Travel, Reading, and Herbert Hoover

President Hoover smoking and reading on the deck of the U.S.S. Arizona on his trip to Puerto Rico and the Virgin Islands on March 27, 1931. (31-1931-12)

By Thomas F. Schwartz

Miss Jennie Gray is immortalized by Herbert Hoover as introducing him to the wonders of reading.  As he recalled: “She took me to the small library in town [Salem, Oregon] and borrowed for me a copy of Ivanhoe. That opening of the door to a great imaginative world led me promptly through much of Scott and Dickins, often at the cost of sleep.  Years later, this reading added to the joys of exploring the towns and countryside in England and Scotland.” 

Books became the portal for Hoover and millions of other youngsters to transcend their local setting to different times and places in the world of imagination.  As Hoover traveled the world as a mining engineer, he spent hours, often days in transit.  This gave him plenty of time to read.  While in China, Hoover used his down time reading Chinese history, Confucius, Mencius, economics, sociology, fiction, Plato, Shakespeare, Schiller and Goethe.  He also claimed while traveling: “I had armed myself with a supply of cheap paper translations of Balzac, Dumas, Zola, Victor Hugo, Rousseau, and Montaigne” later adding “Voltaire, Mirabeau, the Encyclopedists, and the other Revolutionaries.”  Previous blogs have explored Hoover’s interest in murder mysteries and his favorite authors of that genre.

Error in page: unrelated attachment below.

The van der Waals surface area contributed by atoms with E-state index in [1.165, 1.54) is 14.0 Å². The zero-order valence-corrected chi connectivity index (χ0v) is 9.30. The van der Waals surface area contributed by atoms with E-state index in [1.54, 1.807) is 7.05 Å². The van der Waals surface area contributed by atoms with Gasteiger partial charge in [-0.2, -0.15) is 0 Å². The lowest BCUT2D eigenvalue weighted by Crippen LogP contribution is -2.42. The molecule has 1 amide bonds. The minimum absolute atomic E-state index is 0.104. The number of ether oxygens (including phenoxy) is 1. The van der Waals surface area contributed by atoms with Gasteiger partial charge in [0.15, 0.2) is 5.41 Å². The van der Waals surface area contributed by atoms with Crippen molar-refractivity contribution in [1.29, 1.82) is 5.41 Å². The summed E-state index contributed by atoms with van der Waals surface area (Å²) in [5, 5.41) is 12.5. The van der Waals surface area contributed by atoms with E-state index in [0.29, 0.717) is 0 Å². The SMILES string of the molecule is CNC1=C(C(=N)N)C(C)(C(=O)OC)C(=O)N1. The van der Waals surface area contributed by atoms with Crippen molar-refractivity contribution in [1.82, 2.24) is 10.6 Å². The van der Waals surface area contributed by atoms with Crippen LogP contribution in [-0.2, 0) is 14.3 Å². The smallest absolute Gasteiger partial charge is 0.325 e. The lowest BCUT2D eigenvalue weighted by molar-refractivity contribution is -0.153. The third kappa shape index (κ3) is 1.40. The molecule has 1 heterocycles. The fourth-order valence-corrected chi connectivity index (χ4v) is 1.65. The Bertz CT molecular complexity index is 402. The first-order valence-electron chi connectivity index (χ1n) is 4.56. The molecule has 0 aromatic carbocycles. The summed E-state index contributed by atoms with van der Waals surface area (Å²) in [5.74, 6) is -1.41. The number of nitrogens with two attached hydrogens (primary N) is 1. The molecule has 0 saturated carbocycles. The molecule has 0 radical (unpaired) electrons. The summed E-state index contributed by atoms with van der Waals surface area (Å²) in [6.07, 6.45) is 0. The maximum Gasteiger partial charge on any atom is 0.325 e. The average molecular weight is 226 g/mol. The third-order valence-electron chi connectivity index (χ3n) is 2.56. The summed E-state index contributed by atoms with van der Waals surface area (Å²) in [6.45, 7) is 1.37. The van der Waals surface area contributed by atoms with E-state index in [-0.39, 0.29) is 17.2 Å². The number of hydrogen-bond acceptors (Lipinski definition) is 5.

In particular, Hoover was taken by an idea arising from his reading of the autobiography of Andrew D. White who was an historian, diplomat and first president of Cornell University.  His reading of White occurred while in transit across the English Channel as head of the Commission for Relief in Belgium.  White described how he became interested in the French Revolution and began collecting anything related to it.  Hoover understood that he was witnessing a similar pivotal moment in history with the world war and his food relief efforts.  It was this realization that eventually led to the creation of the Hoover War Library, later the Hoover Institution on War, Revolution and Peace.

Hoover conferred with History Professor E.D. Adams at Stanford in undertaking the acquisition of materials for the new library.  Adams and a team of other scholars obtained materials beginning in 1919 and continuing until they felt they had acquired sufficient materials to document the war.  With an acquisition budget of $50,000, Adams had more than sufficient funds to complete his task.  But collecting is an ongoing enterprise and the Hoover Library continued to increase its collections and collecting scope with no set date for termination.  On June 20, 1941, the iconic Hoover Tower was completed as a new home for the library.

And the collecting continues.

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